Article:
Thursday, January 20, 2011

Cyclops

The cyclops is a monster because he sees with only one eye - with only one viewpoint, one perspective.

Without the context provided by additional perspectives, all his information is tortured out of shape by his mind to fit the only perspective he has. The mind of a cyclops is a Procrustean bed, named after the mythological Greek criminal Procrustes who tortured and killed travelers by altering them until they exactly fit his bed for guests. Every observation, every "fact," every idea is stretched, truncated, folded, spindled, or otherwise mutilated to make it fit into the one viewpoint the cyclops has. By the time the cyclops is done "thinking" about an idea, it bears only the faintest resemblance to reality - though from his one perspective it's a perfect fit.

A single perspective cannot have perspective on itself, so the cyclops is incapable of introspection. Introspection is the capacity to consider oneself - especially one's ways of thinking about the world. It is a prerequisite for significant personal mental development, since until a person achieves introspection he is inclined to believe everything he believes, to take for granted everything he takes for granted. That is, he is blind to himself. His inner eye is closed, so that he walks through life asleep, dreaming a fantasy that bears only a passing resemblance to reality.

Nor does a cyclops have true empathy. The cyclops's eye creates a self-centered perspective, in which the world is perceived only in relation to oneself. As the Native American saying goes, you cannot understand another man until you walk a mile in his moccasins, until you see the world the way he sees it. That requires an act of imagination, opening the mental eye to new possibilities outside one's own perspective, something a cyclops cannot do. This is why the cyclops is so often a cannibal. Without empathy, other people seem to be just phenomena like cattle or rain, of no special importance except as servants or raw materials. A human being without empathy is a sociopath.

Every human being is born a cyclops. Our two biological eyes create a binocular outward vision, but do nothing to improve our perspective on ourselves or our ideas about the world. We still have only one mental eye, and we assume it is correct - without imagination it is impossible to assume otherwise. That is, we appear to be binocular creatures, but in all the ways that matter we are all cyclopses.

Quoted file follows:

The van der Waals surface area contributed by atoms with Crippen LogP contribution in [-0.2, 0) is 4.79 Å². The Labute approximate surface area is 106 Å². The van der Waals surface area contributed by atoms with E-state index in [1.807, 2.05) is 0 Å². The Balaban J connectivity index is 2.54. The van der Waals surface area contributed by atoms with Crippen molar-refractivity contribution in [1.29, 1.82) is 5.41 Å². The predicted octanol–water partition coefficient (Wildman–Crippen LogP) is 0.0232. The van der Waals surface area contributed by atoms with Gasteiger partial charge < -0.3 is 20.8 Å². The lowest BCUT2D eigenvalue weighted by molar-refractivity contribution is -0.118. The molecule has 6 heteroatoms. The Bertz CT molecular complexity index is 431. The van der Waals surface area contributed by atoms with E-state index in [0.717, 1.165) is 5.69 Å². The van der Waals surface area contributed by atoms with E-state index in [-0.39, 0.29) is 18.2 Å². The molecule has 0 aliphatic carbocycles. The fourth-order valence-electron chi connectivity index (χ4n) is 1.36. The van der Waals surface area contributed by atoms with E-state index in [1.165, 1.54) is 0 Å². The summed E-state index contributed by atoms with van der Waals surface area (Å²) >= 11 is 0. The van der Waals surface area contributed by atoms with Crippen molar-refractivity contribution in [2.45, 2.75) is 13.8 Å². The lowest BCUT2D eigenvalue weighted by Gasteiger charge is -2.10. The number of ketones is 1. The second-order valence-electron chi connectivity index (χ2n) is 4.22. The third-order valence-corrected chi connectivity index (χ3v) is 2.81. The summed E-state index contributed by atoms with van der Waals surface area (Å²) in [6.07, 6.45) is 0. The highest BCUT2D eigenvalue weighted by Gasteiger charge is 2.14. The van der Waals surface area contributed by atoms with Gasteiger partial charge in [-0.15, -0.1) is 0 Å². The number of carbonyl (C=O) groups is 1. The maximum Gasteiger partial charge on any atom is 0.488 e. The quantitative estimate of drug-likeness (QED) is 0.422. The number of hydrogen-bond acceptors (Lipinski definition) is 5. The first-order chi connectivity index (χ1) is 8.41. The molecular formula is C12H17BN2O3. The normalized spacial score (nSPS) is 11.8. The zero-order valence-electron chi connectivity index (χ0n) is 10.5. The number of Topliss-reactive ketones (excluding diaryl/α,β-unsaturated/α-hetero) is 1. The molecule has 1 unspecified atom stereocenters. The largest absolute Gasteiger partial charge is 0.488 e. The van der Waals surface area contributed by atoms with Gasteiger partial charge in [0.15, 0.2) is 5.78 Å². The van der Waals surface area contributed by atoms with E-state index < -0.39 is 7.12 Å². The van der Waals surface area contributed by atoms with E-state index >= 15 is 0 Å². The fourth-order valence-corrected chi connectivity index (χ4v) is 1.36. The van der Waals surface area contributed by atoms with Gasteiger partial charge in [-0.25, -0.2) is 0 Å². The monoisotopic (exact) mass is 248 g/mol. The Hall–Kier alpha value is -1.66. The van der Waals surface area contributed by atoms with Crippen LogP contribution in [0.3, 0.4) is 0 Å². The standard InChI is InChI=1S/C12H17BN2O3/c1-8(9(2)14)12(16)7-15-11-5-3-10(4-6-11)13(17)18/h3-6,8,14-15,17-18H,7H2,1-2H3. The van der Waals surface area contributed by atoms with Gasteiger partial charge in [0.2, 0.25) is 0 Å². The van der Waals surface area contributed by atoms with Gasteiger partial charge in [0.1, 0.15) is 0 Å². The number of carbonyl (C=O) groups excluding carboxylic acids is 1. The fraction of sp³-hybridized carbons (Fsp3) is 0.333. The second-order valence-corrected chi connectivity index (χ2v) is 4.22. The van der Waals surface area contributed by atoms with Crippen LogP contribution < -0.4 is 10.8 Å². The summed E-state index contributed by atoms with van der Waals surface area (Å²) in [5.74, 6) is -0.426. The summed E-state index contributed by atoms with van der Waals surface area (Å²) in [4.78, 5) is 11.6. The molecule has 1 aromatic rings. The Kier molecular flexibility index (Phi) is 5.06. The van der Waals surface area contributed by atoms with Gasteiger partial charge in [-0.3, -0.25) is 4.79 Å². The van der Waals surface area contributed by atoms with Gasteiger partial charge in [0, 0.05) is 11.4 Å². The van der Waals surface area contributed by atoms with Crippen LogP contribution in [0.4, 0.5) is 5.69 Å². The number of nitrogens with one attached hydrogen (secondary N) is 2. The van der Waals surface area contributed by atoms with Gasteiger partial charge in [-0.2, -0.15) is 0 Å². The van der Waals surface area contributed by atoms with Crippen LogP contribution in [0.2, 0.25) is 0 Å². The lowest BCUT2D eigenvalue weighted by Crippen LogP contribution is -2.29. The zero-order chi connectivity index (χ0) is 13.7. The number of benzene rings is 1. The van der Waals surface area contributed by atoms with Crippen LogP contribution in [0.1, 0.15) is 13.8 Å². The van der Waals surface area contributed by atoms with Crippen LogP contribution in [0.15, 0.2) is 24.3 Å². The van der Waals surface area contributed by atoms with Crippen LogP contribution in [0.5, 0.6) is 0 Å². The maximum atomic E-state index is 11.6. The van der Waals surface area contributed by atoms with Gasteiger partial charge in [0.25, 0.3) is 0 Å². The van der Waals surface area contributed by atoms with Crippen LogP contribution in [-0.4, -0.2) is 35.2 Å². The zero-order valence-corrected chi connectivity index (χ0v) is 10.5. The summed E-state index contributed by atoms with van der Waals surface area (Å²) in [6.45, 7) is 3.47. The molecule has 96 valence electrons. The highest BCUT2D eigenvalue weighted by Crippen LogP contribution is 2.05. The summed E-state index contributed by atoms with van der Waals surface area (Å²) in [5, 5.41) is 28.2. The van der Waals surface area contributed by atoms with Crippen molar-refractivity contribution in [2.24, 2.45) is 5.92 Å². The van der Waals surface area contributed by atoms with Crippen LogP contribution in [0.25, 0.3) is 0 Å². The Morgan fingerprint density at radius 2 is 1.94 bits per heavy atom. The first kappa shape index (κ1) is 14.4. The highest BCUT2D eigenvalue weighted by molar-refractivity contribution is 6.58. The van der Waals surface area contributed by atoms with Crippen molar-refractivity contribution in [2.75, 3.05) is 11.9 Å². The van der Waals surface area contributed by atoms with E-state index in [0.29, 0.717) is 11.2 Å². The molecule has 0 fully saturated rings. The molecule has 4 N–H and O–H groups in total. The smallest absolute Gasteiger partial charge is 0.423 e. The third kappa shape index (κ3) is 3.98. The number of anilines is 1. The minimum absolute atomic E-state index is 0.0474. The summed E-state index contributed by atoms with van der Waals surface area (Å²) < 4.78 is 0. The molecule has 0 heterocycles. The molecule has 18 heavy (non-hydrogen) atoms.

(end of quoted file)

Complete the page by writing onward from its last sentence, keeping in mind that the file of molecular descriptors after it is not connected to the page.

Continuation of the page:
As far as we can tell, in the same way a human being has an instinctual drive for language that must be cultivated to blossom into full expression, so do human beings have an instinctual drive to open up their third eye, to acquire a binocular mind and become capable of introspection, empathy, and the other traits that make human beings more than just monsters. Curiosity is built into the healthy child and will readily develop into imagination given the chance. Parenting and culture are needed to help the child with that passage through the culture crisis; they act as midwives for this second birth. When they go wrong, this path of development withers and an infant's naive cyclopean state ossifies into the hostile cyclopean mind we see all too often in "adults."

Heraclitus wrote "Eyes and ears are bad witnesses for people who have barbarian souls." He was thinking of the cyclops in all of us that we must overcome if we are ever to have a meaningful relationship with the real world.

2 comments:

Brian said...

As an aside the origin of the Cyclops is pretty well known. Europeans in copper age europe, and later would sometimes dig up giant skulls, with one gigantic hole in the front. Upon looking at such skulls it was easy to see how one could imagine the gigantic single eyed monster that came from it. However we know today, and since ancient greek times, that the skulls did not come from a cyclops but rather from elephants, and the hole in the center of their skull does not house an eye, but rather a nose. I know, not as romantic, but still cool to know.

Rick Marshall said...

Good point, Brian. That whole field of archaeo-paleontology is fascinating.

We forget that part of the reason we don't find fossils on the Earth's surface is that all the ones that were easy to find have already been found - by early people, who had their own ideas about what they were finding.

It's not until we look at a mastodon skull without the tusks that we realize any intelligent person unfamiliar with elephants would notice how much it looks like the skull of a giant with one eye.

Yeah, very cool to know.